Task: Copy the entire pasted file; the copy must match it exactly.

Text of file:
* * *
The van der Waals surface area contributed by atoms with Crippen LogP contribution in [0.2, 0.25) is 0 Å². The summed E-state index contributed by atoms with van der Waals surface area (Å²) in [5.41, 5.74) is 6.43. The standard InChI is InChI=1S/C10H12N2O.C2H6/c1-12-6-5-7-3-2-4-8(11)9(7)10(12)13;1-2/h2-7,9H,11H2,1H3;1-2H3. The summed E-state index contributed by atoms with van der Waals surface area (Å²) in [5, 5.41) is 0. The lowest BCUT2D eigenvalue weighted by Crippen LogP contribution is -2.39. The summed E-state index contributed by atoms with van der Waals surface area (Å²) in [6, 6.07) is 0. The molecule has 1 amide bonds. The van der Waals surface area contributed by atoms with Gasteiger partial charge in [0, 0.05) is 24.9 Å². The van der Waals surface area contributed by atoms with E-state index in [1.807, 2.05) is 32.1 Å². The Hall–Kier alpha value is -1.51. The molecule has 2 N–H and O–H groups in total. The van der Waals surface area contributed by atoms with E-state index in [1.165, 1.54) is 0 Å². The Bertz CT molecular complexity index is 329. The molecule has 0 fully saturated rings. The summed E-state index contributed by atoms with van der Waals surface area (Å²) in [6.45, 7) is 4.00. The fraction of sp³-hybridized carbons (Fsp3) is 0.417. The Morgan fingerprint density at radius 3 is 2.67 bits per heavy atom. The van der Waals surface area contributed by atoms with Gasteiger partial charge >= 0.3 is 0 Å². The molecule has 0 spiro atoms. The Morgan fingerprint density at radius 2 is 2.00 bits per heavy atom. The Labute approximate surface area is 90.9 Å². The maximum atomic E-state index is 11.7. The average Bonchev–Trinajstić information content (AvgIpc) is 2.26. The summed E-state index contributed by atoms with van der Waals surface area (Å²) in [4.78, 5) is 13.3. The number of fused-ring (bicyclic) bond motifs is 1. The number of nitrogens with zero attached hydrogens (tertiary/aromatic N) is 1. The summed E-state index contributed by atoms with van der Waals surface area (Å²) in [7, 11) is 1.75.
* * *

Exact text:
The van der Waals surface area contributed by atoms with Crippen LogP contribution in [0.2, 0.25) is 0 Å². The summed E-state index contributed by atoms with van der Waals surface area (Å²) in [5.41, 5.74) is 6.43. The standard InChI is InChI=1S/C10H12N2O.C2H6/c1-12-6-5-7-3-2-4-8(11)9(7)10(12)13;1-2/h2-7,9H,11H2,1H3;1-2H3. The summed E-state index contributed by atoms with van der Waals surface area (Å²) in [5, 5.41) is 0. The lowest BCUT2D eigenvalue weighted by Crippen LogP contribution is -2.39. The summed E-state index contributed by atoms with van der Waals surface area (Å²) in [6, 6.07) is 0. The molecule has 1 amide bonds. The van der Waals surface area contributed by atoms with Gasteiger partial charge in [0, 0.05) is 24.9 Å². The van der Waals surface area contributed by atoms with E-state index in [1.807, 2.05) is 32.1 Å². The Hall–Kier alpha value is -1.51. The molecule has 2 N–H and O–H groups in total. The van der Waals surface area contributed by atoms with E-state index in [1.165, 1.54) is 0 Å². The Bertz CT molecular complexity index is 329. The molecule has 0 fully saturated rings. The summed E-state index contributed by atoms with van der Waals surface area (Å²) in [6.45, 7) is 4.00. The fraction of sp³-hybridized carbons (Fsp3) is 0.417. The Morgan fingerprint density at radius 3 is 2.67 bits per heavy atom. The van der Waals surface area contributed by atoms with Gasteiger partial charge >= 0.3 is 0 Å². The molecule has 0 spiro atoms. The Morgan fingerprint density at radius 2 is 2.00 bits per heavy atom. The Labute approximate surface area is 90.9 Å². The maximum atomic E-state index is 11.7. The average Bonchev–Trinajstić information content (AvgIpc) is 2.26. The summed E-state index contributed by atoms with van der Waals surface area (Å²) in [4.78, 5) is 13.3. The number of fused-ring (bicyclic) bond motifs is 1. The number of nitrogens with zero attached hydrogens (tertiary/aromatic N) is 1. The summed E-state index contributed by atoms with van der Waals surface area (Å²) in [7, 11) is 1.75.